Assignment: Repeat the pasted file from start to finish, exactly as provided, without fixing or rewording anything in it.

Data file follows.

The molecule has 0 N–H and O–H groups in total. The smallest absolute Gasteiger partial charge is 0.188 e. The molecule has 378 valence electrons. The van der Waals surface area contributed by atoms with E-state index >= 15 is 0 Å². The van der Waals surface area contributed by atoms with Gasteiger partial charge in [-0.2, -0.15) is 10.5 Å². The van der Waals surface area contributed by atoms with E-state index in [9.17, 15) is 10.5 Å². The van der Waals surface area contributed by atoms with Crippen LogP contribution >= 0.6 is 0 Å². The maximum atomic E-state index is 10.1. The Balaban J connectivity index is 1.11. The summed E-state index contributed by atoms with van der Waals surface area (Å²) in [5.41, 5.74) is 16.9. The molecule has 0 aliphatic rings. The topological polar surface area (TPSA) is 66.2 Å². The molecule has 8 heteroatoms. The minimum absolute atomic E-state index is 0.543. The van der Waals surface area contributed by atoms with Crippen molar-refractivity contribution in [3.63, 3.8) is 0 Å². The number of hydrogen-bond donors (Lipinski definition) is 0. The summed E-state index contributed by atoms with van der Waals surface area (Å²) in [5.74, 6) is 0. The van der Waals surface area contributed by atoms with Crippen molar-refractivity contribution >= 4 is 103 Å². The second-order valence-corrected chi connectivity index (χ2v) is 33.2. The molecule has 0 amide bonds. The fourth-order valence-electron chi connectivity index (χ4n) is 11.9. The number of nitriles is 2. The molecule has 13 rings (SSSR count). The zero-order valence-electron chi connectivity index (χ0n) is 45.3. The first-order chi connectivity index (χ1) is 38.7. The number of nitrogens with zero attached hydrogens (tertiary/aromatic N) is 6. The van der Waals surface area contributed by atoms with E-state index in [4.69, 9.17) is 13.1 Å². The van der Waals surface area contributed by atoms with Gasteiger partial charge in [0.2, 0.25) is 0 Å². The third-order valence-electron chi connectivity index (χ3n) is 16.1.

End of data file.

The molecule has 0 N–H and O–H groups in total. The smallest absolute Gasteiger partial charge is 0.188 e. The molecule has 378 valence electrons. The van der Waals surface area contributed by atoms with E-state index >= 15 is 0 Å². The van der Waals surface area contributed by atoms with Gasteiger partial charge in [-0.2, -0.15) is 10.5 Å². The van der Waals surface area contributed by atoms with E-state index in [9.17, 15) is 10.5 Å². The van der Waals surface area contributed by atoms with Crippen LogP contribution >= 0.6 is 0 Å². The maximum atomic E-state index is 10.1. The Balaban J connectivity index is 1.11. The summed E-state index contributed by atoms with van der Waals surface area (Å²) in [5.41, 5.74) is 16.9. The molecule has 0 aliphatic rings. The topological polar surface area (TPSA) is 66.2 Å². The molecule has 8 heteroatoms. The minimum absolute atomic E-state index is 0.543. The van der Waals surface area contributed by atoms with Crippen molar-refractivity contribution in [3.63, 3.8) is 0 Å². The number of hydrogen-bond donors (Lipinski definition) is 0. The summed E-state index contributed by atoms with van der Waals surface area (Å²) in [5.74, 6) is 0. The van der Waals surface area contributed by atoms with Crippen molar-refractivity contribution >= 4 is 103 Å². The second-order valence-corrected chi connectivity index (χ2v) is 33.2. The molecule has 0 amide bonds. The fourth-order valence-electron chi connectivity index (χ4n) is 11.9. The number of nitriles is 2. The molecule has 13 rings (SSSR count). The zero-order valence-electron chi connectivity index (χ0n) is 45.3. The first-order chi connectivity index (χ1) is 38.7. The number of nitrogens with zero attached hydrogens (tertiary/aromatic N) is 6. The van der Waals surface area contributed by atoms with E-state index in [4.69, 9.17) is 13.1 Å². The van der Waals surface area contributed by atoms with Gasteiger partial charge in [0.2, 0.25) is 0 Å². The third-order valence-electron chi connectivity index (χ3n) is 16.1.